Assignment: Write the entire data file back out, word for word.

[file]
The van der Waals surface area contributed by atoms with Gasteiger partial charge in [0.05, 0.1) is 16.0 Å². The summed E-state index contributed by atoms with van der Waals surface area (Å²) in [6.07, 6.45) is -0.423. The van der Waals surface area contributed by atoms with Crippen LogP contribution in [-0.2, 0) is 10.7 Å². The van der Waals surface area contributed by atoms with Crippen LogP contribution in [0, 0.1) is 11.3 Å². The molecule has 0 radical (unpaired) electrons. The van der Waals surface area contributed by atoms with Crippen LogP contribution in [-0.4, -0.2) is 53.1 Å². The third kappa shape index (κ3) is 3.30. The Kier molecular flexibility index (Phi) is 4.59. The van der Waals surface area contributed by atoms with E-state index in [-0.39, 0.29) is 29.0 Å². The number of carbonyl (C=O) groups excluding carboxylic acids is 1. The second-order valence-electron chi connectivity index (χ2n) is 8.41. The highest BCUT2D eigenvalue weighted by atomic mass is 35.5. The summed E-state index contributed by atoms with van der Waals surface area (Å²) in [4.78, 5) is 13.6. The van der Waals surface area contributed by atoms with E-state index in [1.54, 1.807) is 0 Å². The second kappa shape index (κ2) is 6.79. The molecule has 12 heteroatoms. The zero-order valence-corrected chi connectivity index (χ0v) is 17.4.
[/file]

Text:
The van der Waals surface area contributed by atoms with Gasteiger partial charge in [0.05, 0.1) is 16.0 Å². The summed E-state index contributed by atoms with van der Waals surface area (Å²) in [6.07, 6.45) is -0.423. The van der Waals surface area contributed by atoms with Crippen LogP contribution in [-0.2, 0) is 10.7 Å². The van der Waals surface area contributed by atoms with Crippen LogP contribution in [0, 0.1) is 11.3 Å². The molecule has 0 radical (unpaired) electrons. The van der Waals surface area contributed by atoms with Crippen LogP contribution in [-0.4, -0.2) is 53.1 Å². The third kappa shape index (κ3) is 3.30. The Kier molecular flexibility index (Phi) is 4.59. The van der Waals surface area contributed by atoms with E-state index in [-0.39, 0.29) is 29.0 Å². The number of carbonyl (C=O) groups excluding carboxylic acids is 1. The second-order valence-electron chi connectivity index (χ2n) is 8.41. The highest BCUT2D eigenvalue weighted by atomic mass is 35.5. The summed E-state index contributed by atoms with van der Waals surface area (Å²) in [4.78, 5) is 13.6. The van der Waals surface area contributed by atoms with E-state index in [1.54, 1.807) is 0 Å². The second kappa shape index (κ2) is 6.79. The molecule has 12 heteroatoms. The zero-order valence-corrected chi connectivity index (χ0v) is 17.4.